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From |
Austin Nichols <[email protected]> |

To |
"[email protected]" <[email protected]> |

Subject |
Re: st: Log of the mean vs mean of the log |

Date |
Wed, 23 Apr 2014 09:29:20 -0400 |

Estrella Gomez <[email protected]>: I misread your first post; I thought you meant to include the downloads as an explanatory variable in a gravity model (which seemed an interesting idea, as that might be a proxy for levels of trade that would obtain without respect to distance between countries). The gravity model would then be estimated using -glm- with a log link, not by taking logs and then running a linear regression. See e.g. refs in http://www.stata.com/meeting/boston10/boston10_nichols.pdf If downloads are your depvar, then I can't see how a gravity model is appropriate, since distance in the traditional sense is irrelevant for song downloads. I cannot see why you want ranks at all, but perhaps there was more information at the start of this post that got cut off: On Wed, Apr 23, 2014 at 8:40 AM, Estrella Gomez <[email protected]> wrote: > ranks, that is, the top 300 songs per each country, and I want to use > this (inverted) variable as a proxy for sales (downloads), because I > don't have real downloads. I have already done the analysis at the > song level, but I would also like to aggregate at the country level to > see the total cross border sales per country. That's why I would like > to sum all the ranks, because I understand that the sum of all > (inverted) ranks would be a proxy for total sales from a country to > another. Then I use this as dependent variable in a gravity equation, > which requires the use of logarithms, but I'm not clear if first take > the logarithms of rank and them sum all the logs (by country) or > either if I should first sum all the ranks (by country) and then take > the logarithm of this sum > > Thank you very much, > Estrella > > 2014-04-23 14:05 GMT+02:00 Austin Nichols <[email protected]>: >> Estrella Gomez <[email protected]>: >> >> Neither sounds right to me. You want to take the sum over many songs >> for one country with few downloads, ranking say 200th out of many >> countries on all those songs, and take the log of the sum? Or compute >> the sum of many ln(200) values? What interpretation would this >> variable have--movements up or down in percentage terms in rank of >> downloads is some kind of measure of changes in intrinsic propensity >> to engage in internet trade? I would think you could get much more >> interesting information by preserving the data at the song level, >> because it could inform who are likely to be trading partners, if you >> have country of origin of the song (as least language can play a role, >> if not other cultural factors). Also, numbers of downloads is no doubt >> more informative than rank. If you are committed to using ranks >> instead of numbers, I would think computing ranks from 0 to 1, or >> 1/200 to 1-1/200 for 200 countries, as "percentile" scores, would be >> better than raw rank. For that kind of rank, logit is a more natural >> transformation than log, but I doubt any transformation is required >> here--just keep it on the scale from 0 to 1. >> >> On Wed, Apr 23, 2014 at 4:51 AM, Estrella Gomez <[email protected]> wrote: >>> Hi, >>> >>> I have a variable that is the number of downloads in a country at the >>> song level, so each observation is song & artist & number of downloads >>> & country & rank. I want to aggregate this at the country level and >>> introduce the sum of the ranks as dependent variable in a gravity >>> equation. I have aggregated taking the sum of the ranks and then the >>> logarithm of this sum. My question is: is this correct or should I >>> instead take first the logarithm of the ranks at the song level and >>> then take the sum of this logarithms? I am not very clear on the >>> difference between the sum of the log ranks and the log of the sum of >>> the ranks * * For searches and help try: * http://www.stata.com/help.cgi?search * http://www.stata.com/support/faqs/resources/statalist-faq/ * http://www.ats.ucla.edu/stat/stata/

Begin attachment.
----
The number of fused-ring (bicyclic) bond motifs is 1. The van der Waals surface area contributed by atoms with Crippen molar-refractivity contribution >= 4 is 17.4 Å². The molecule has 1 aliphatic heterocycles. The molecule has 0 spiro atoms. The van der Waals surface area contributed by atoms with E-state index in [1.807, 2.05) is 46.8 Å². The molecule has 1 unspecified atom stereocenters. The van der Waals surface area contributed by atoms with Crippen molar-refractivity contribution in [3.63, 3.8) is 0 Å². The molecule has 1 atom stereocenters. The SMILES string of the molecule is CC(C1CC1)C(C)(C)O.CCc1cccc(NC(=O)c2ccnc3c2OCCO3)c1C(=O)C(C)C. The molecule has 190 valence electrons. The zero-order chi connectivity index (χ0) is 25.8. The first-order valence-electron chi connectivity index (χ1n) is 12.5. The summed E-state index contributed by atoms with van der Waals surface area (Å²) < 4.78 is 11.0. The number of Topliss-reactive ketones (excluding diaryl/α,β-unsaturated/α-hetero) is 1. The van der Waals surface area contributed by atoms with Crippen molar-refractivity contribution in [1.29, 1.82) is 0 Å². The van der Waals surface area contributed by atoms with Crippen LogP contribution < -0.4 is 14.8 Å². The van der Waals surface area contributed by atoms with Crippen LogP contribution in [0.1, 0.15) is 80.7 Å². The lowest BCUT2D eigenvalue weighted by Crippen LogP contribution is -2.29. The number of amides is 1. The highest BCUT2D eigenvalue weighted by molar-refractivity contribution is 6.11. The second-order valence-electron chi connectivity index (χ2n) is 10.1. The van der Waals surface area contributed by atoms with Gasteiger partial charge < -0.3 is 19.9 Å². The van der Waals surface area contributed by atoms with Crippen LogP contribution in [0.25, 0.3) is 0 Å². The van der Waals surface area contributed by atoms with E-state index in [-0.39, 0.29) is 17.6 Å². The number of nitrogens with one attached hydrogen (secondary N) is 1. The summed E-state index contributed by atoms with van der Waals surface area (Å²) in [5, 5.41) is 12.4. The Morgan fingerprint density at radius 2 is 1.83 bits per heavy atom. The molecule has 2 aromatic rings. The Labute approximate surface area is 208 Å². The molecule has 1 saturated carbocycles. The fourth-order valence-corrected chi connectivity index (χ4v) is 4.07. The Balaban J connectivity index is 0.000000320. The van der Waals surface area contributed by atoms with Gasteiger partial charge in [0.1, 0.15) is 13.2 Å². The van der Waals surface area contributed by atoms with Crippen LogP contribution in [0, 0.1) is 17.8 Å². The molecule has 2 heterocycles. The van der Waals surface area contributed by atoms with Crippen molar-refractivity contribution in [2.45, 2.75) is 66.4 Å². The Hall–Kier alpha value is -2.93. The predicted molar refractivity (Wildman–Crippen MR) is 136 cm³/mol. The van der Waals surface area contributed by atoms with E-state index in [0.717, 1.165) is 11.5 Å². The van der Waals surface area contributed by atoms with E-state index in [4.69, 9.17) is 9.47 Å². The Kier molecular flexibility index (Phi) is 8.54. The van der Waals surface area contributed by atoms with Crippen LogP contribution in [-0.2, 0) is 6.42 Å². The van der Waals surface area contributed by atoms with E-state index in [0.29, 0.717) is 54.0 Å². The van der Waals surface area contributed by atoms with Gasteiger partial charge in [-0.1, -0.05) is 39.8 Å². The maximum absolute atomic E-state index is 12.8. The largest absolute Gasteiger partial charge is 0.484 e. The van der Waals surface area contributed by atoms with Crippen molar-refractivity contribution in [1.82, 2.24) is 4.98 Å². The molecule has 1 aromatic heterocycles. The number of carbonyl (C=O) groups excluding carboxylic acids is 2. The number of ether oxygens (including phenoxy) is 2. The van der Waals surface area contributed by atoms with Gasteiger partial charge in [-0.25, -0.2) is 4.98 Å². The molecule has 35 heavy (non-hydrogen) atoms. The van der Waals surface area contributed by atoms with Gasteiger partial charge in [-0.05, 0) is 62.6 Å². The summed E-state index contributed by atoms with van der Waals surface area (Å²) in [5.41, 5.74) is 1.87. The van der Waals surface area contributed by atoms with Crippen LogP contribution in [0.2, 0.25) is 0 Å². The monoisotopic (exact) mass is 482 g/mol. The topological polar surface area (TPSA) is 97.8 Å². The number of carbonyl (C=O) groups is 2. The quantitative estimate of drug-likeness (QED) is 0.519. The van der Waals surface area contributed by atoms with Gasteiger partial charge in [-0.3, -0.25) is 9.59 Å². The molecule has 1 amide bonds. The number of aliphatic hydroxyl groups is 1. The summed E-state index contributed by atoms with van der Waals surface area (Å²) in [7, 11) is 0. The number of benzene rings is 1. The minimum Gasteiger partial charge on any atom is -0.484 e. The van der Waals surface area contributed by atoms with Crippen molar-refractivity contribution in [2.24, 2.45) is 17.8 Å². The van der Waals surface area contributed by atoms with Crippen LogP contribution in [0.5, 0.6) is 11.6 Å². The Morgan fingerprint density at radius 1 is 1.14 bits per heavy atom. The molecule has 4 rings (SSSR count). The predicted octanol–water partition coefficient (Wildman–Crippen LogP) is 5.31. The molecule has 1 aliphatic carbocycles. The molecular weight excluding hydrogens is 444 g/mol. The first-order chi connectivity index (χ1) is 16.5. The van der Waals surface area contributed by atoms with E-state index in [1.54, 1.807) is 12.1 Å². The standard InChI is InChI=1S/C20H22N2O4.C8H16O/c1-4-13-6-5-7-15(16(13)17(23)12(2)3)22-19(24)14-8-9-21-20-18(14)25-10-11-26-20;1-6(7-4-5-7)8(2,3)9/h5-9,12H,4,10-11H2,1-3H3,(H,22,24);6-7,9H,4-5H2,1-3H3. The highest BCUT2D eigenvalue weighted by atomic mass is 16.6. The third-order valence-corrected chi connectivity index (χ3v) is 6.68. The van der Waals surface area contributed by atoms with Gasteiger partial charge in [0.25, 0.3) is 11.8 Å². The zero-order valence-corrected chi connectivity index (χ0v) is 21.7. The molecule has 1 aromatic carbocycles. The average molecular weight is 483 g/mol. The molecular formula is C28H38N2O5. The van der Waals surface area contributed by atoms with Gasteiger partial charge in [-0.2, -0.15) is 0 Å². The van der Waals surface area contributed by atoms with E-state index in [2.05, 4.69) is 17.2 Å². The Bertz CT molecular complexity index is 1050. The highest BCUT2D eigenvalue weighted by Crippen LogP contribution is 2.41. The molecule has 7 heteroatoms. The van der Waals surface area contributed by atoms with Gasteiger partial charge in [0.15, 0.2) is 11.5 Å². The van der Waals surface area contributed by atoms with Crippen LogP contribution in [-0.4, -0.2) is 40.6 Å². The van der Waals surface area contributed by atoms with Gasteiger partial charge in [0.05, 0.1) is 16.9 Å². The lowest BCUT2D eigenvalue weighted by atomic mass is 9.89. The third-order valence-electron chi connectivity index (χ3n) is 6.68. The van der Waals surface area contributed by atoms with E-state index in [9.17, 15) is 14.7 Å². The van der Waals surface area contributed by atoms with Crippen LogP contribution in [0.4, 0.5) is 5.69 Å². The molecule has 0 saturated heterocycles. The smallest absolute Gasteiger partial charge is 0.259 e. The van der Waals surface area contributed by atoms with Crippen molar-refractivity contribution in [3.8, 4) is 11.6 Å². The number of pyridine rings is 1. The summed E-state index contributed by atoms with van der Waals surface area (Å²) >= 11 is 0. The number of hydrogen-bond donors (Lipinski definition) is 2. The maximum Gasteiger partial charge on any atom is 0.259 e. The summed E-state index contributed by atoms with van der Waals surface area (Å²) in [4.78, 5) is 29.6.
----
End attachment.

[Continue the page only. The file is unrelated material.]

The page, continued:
**Follow-Ups**:**Re: st: Log of the mean vs mean of the log***From:*Estrella Gomez <[email protected]>

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